In 1963, the father of Ben and Tony Stewart, current owners of Quails' Gate Estate Winery, hired a French immigrant who urged his employer to import French hybrid grapes, arguing that these varieties would produce higher quality wines than the prolific native American table grape varieties. The easy-to-grow hybrids quickly caught on. According to another valley pioneer, Trudy Heiss, co-owner of Gray Monk in Okanagan Centre, "By the 1960s, everyone was growing hybrids and labrusca [native American varieties] with 12 tons to the acre; varieties like Maréchel Foch and Okanagan Riesling."

In 1976, Helmut Becker, a grape breeder and vine researcher from Germany's famed Geisenheim Institute, visited the Okanagan. Heiss recalls, "We are 3 minutes and 19 seconds north of latitude 50, which also runs through Germany's Rhine Valley. People believed vinifera wouldn't grow here, but Dr. Becker said we could grow anything we wanted."

Cedar Creek's vineyards.

At the time, Becker offered to supply the growers of the Okanagan with exact duplicates of his Geisenheim trials. The ensuing Becker Project, in which European varieties were tested in two Okanagan Valley plots, gave the region the Pinot Blanc, Pinot Gris and Gewürtztraminer varieties that became the backbone of its infant fine-wine industry. These varieties continue to produce some of the best of the Okanagan's vibrant, crisp white wines today.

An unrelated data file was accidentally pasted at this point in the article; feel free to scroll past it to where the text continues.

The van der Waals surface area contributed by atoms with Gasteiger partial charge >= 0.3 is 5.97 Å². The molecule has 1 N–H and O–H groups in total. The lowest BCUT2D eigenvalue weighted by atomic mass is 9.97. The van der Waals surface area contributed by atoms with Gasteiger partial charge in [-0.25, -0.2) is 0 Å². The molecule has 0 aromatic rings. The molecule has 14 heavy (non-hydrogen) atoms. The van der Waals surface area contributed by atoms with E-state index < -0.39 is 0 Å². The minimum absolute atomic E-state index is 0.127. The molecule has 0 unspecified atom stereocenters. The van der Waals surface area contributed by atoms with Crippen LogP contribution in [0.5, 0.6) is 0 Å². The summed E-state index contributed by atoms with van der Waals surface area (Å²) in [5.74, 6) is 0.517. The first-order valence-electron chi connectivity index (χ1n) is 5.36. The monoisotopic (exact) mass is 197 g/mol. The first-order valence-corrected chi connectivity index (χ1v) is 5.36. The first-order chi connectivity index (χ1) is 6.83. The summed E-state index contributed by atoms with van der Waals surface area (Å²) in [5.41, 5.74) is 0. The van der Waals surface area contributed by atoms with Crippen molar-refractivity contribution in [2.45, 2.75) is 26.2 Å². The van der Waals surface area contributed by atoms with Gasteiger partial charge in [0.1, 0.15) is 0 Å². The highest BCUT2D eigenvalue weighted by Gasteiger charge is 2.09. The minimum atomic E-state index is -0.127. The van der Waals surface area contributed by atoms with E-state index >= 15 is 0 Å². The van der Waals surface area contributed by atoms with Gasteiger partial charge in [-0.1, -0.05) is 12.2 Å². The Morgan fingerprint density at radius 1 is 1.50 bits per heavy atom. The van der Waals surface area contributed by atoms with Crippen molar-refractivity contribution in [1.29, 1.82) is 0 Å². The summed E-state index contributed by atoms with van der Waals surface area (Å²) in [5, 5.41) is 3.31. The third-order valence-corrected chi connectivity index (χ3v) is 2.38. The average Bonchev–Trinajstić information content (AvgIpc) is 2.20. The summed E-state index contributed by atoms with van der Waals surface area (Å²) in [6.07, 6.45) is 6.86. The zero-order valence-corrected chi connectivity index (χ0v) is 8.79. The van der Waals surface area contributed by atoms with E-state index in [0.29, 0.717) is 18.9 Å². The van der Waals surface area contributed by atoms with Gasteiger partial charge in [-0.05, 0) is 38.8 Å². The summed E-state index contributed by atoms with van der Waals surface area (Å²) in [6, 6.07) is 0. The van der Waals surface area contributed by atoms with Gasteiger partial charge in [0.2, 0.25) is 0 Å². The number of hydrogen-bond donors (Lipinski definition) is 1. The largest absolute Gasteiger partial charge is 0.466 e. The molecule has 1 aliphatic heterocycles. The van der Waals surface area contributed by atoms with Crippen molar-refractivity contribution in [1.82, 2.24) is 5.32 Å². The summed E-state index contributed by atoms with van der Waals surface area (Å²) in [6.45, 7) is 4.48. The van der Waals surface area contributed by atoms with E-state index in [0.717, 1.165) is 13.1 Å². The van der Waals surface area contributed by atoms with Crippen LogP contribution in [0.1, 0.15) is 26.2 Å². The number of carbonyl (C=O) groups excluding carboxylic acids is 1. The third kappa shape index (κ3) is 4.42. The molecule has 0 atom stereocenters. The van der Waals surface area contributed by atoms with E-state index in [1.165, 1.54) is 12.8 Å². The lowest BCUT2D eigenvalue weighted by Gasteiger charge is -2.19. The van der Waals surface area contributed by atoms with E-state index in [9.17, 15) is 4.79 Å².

But the Okanagan industry got its real launch when, in 1988, the Canadian government began paying growers to pull out labrusca and French hybrid vines and replant with the more desirable European (Vitis vinifera) grape varieties. The move was designed to counter the North American Free Trade Agreement's effect on the Canadian wine industry, as superior quality wines from Washington, Oregon and California poured into the country.

The search for more grape varieties that could yield high quality wines in the Okanagan's climate intensified, as aspiring and established winemakers trolled France, Germany and the United States for promising grape types. The wide diversity of growing-environments in the Okanagan means that the region is suited to an unusually varied selection of grape varieties.